Stress and Low Self-Esteem

Stress and Low Self-Esteem

Self Esteem and StressMike Fisher is Europe’s leading expert on stress and anger management. As the founder of the British Association of Anger Management (BAAM), and having helped over 16,000 people over a 16 year period, he knows a lot about how low self esteem leads to stress, and how stress leads to anger.

 

Promoting BAAM’s latest products of mediation, stress audits, conflict free resolutions, face-to-face Skype work and group stress programmes, Mike tells us how low self esteem has a direct correlation to stress.

 

He says that the idea of how stress affects low self esteem is actually pandemic in our culture, citing evidence that nearly all BAAM clients have the underlining issue of low self esteem.

 

When a person is suffering from low self esteem, there are five contributing factors.

 

  1. Priority.If you don’t prioritise yourself, you will find you take on projects, activities or say yes to certain commitments because you aren’t considering how taking on somebody else’s prioritises, affects your own emotional wellbeing and health. If you don’t make yourself a priority in your own life, you will in effect be ignoring your own stress signs, ignoring what you are capable of doing and not capable of doing and ignoring your own limitations.

  2. Pressure.Through the years of helping people, Mike is aware of how many individuals put themselves under copious amounts of pressure to perform, which eventually exhausts them and they become ill. Mike has recognised the correlation between stress and anger. He says that stress fuels anger and gives us this simple formula to better understand it: Reduced Stress + Reduced Anger = Increased Self Esteem. People who put themselves under pressure tend to be described by others as high achieves but low self esteemers. These people assume the only way to achieve is to embrace the pressure with open arms. The fallout of course being ill health, stress and anger.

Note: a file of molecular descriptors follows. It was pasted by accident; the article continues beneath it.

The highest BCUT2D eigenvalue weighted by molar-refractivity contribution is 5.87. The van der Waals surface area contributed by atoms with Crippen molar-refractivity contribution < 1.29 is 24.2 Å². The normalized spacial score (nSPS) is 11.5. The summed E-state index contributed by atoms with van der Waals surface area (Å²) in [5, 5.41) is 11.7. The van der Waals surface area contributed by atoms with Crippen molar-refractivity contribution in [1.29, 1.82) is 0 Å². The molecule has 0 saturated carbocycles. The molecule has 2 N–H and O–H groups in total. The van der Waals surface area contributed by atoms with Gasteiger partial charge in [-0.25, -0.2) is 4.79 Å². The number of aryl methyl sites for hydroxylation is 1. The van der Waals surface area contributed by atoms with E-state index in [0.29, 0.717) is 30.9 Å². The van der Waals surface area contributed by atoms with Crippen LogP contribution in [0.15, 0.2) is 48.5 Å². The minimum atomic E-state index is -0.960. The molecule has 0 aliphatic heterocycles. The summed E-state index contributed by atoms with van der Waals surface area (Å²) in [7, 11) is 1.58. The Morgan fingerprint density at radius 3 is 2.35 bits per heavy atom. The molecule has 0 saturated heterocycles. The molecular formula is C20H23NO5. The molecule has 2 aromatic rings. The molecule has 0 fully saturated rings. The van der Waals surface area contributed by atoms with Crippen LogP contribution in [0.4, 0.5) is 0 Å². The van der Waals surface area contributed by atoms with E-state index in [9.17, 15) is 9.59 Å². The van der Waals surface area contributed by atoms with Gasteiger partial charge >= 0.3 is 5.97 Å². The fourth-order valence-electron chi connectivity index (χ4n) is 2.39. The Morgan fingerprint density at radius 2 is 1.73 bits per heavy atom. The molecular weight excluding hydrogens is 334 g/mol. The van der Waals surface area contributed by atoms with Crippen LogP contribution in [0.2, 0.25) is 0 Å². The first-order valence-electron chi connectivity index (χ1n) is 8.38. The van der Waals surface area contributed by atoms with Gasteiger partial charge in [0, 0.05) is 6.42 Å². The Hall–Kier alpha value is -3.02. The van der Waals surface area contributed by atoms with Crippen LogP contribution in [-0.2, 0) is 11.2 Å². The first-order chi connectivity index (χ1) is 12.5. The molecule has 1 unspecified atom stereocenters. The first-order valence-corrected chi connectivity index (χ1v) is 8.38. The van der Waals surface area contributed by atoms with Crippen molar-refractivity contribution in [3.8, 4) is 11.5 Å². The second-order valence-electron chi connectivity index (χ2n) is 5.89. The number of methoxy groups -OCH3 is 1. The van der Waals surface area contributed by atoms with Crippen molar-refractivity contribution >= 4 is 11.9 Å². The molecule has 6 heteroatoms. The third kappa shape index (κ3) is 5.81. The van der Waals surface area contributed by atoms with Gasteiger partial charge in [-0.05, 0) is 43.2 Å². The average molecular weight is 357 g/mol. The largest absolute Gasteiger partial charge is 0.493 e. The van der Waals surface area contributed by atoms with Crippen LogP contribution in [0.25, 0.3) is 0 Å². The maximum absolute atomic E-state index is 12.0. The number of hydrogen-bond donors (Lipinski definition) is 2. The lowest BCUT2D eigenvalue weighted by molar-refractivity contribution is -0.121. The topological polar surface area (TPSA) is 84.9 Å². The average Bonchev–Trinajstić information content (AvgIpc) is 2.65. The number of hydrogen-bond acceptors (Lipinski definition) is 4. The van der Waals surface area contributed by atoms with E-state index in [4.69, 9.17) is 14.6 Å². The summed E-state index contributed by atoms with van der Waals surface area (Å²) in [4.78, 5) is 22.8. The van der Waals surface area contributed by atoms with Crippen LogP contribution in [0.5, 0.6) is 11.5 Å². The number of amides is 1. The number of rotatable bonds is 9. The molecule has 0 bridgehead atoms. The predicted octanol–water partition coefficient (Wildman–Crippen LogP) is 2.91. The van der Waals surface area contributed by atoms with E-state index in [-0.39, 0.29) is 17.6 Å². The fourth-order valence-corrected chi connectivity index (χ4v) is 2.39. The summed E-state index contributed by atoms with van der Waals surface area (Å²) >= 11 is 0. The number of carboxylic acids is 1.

3. Approval.We all seek other people’s approval to make us feel good about ourselves. ‘Positive Strokes’ as Mike would call it. ‘There are two components to this’, he would say, one is trying to prove yourself and two is seeking approval. By continually seeking approval and trying to prove yourself; what needs to be identified is how does it serve you and what do you get out of that? There is a connection between seeking approval, putting yourself under pressure and not prioritising yourself. Mike will encourage everyone to STOP SEEKING APPROVAL. Number one, you don’t need it. Two, getting positive strokes from others doesn’t last very long. The challenge is to identify why you are seeking approval and actually what you are getting out of it and what are its benefits?

  4. Control.A very interesting aspect of stress is that when people don’t feel in control of a situation, they inevitably feel anxious about it. The flip side being when people feel they are taking over and exerting too much control and not giving anyone space to do what they want to do, can also lead to anxiety. Mike would use himself as a prime example and openly admit that in a professional context, his control behaviour can be very limiting to others and very controlling of others. If people aren’t doing what he wants done the way he expects it to be done, it causes him a lot of frustration, anxiety and everything else which goes in having to control everything. During the many programmes that BAAM has on offer, Mike would ask his clients to look at their relationship with control, where they don’t feel they are in control and how to take control and where through controlling, they suffocate spontaneity and creativity in others.

  5. Trust.When Mike talks about Trust, he is talking about your capacity to trust the unfolding of your own life. Knowing that even if you drop the ball, even if you let somebody down, even if you make a commitment you can’t follow through on, its not the end of the world. People who have low self esteem tend to catastrophise. The challenge Mike makes to each of us is to try and train ourselves to trust that whatever happens is not going to be the end of our world, the end of our life. The sky won’t come falling down on us. It’s just a situation where we have to find the emotional resilience in order to cope. People with low self esteem don’t tend to trust themselves, so Mike will look at what’s getting in the way of trusting yourself more. To achieve this end Mike introduces the Shaking the Apple Tree Process. A simply but extremely powerful tool to use.

 

The Shaking the Apple Tree Process is designed for people to look at their resilience and increase their self esteem. It looks at why they put themselves under pressure and why they feel the need to. It helps to stop making everybody else a priority other than themselves. Take any example and apply it to the Shaking the Apple Tree Process. For example use debt as your major stressor in life. In order to deal with your debt or to reduce your debt is to Accept, Let go of, Give up, Acknowledge and Admit.

For more information about the programmes Mike Fisher and BAAM has to offer, check out his websites at www.stressexperts.co.uk , angermanage.co.uk and www.beatinganger.com. Alternatively you can email info@beatinganger.com or even better, give them a call on 0345 1300 286. Mike and his team at BAAM are waiting to hear from you.

 

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